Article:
Design and simulation of multifunctional optical devices using metasurfaces

Date of Award


Degree Name

Ph.D. in Materials Engineering


Department of Chemical and Materials Engineering


Advisor: Qiwen Zhan


In classical optics, optical components such as lenses and microscopes are unable to focus the light into deep subwavelength or nanometer scales due to the diffraction limit. However, recent developments in nanophotonics, have enabled researchers to control the light at subwavelength scales and overcome the diffraction limit. Using subwavelength structures, we can create a new class of optical materials with unusual optical responses or with new properties that are not attainable in nature. Such artificial materials can be created by structuring conventional materials on the subwavelength scale, giving rise to the unusual optical properties due to the electric and magnetic responses of each meta-atom. These materials are called metamaterials or engineered materials that exhibit exciting phenomena such as non-linear optical responses and negative refraction. Metasurfaces are two dimensional meta-atoms arranged as an array with subwavelength distances. Therefore, metasurfaces are planar, ultrathin version of metamaterials that offer fascinating possibilities of manipulating the wavefront of the optical fields. Recently, the control of light properties such as phase, amplitude, and polarization has been demonstrated by introducing abrupt phase change across a subwavelength scale. Phase discontinuities at the interface can be attained by engineered metasurfaces with new applications and functionalities that have not been realized with bulk or multilayer materials. In this work, high efficient, planar metasurfaces based on geometric phase are designed to realize various functionalities. The designs include metalenses, axicon lenses, vortex beam generators, and Bessel vortex beam generators. The capability of planar metasurfaces in focusing the incident beams and shaping the optical wavefront is numerically demonstrated. COMSOL simulations are used to prove the capability of these metasurfaces to transform the incident beams into complex beams that carry orbital angular momentum (OAM). New designs of ultrathin, planar metasurfaces may result in development of a new type of photonic devices with reduced loss and broad bandwidth. The advances in metasurface designs will lead to ultrathin devices with surprising functionalities and low cost. These novel designs may offer more possibilities for applications in quantum optic devices, pulse shaping, spatial light modulators, nano-scale sensing or imaging, and so on.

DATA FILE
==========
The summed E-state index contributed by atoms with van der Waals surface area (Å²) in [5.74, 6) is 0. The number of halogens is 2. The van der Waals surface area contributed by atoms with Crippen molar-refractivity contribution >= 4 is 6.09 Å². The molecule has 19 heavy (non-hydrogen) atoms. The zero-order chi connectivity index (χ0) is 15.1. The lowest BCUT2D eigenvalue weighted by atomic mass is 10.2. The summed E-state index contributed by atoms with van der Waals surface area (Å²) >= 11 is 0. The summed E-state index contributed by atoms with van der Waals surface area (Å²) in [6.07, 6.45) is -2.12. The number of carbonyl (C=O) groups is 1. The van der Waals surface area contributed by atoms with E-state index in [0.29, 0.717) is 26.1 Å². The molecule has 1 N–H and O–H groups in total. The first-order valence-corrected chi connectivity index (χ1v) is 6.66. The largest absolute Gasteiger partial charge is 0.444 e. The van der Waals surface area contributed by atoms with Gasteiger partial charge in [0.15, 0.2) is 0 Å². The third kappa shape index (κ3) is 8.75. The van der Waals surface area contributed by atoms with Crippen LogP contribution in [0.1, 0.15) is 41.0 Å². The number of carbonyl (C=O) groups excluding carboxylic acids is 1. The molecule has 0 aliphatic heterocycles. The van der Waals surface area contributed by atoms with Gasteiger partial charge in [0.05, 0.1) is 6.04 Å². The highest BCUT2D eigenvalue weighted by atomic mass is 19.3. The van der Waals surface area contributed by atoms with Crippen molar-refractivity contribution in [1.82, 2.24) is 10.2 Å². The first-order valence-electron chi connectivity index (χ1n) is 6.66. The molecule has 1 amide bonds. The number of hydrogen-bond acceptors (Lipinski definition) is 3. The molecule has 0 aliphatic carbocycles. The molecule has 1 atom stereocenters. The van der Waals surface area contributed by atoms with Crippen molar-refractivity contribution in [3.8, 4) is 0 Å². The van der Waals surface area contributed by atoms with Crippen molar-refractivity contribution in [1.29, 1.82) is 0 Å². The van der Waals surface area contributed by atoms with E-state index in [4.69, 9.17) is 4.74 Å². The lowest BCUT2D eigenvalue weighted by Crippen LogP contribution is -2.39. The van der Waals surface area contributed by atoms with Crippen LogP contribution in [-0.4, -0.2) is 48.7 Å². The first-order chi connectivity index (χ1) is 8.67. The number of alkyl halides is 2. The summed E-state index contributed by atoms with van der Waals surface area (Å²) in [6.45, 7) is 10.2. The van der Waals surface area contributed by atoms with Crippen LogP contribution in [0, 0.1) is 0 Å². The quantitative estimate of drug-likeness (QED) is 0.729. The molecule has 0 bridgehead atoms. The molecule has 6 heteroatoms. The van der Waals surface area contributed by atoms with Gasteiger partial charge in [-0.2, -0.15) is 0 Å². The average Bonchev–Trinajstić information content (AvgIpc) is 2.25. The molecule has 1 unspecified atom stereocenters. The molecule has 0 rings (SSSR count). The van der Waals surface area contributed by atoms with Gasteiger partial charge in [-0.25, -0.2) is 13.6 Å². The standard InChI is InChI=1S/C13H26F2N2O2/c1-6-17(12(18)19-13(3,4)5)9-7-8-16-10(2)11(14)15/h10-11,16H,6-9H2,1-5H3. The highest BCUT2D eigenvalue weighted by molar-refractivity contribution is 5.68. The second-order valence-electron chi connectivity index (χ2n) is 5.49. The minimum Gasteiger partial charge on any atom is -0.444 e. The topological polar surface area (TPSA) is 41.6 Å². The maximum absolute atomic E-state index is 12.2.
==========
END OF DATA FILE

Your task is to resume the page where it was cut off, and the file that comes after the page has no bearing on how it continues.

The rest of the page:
Optical materials Design and construction, Metamaterials Optical properties, Nanostructured materials Optical properties, Materials Science, Optics, Engineering, Design, Ultrathin Metasurfaces, Optical Devices, Lens Design, Optical Design

Rights Statement

Copyright 2017, author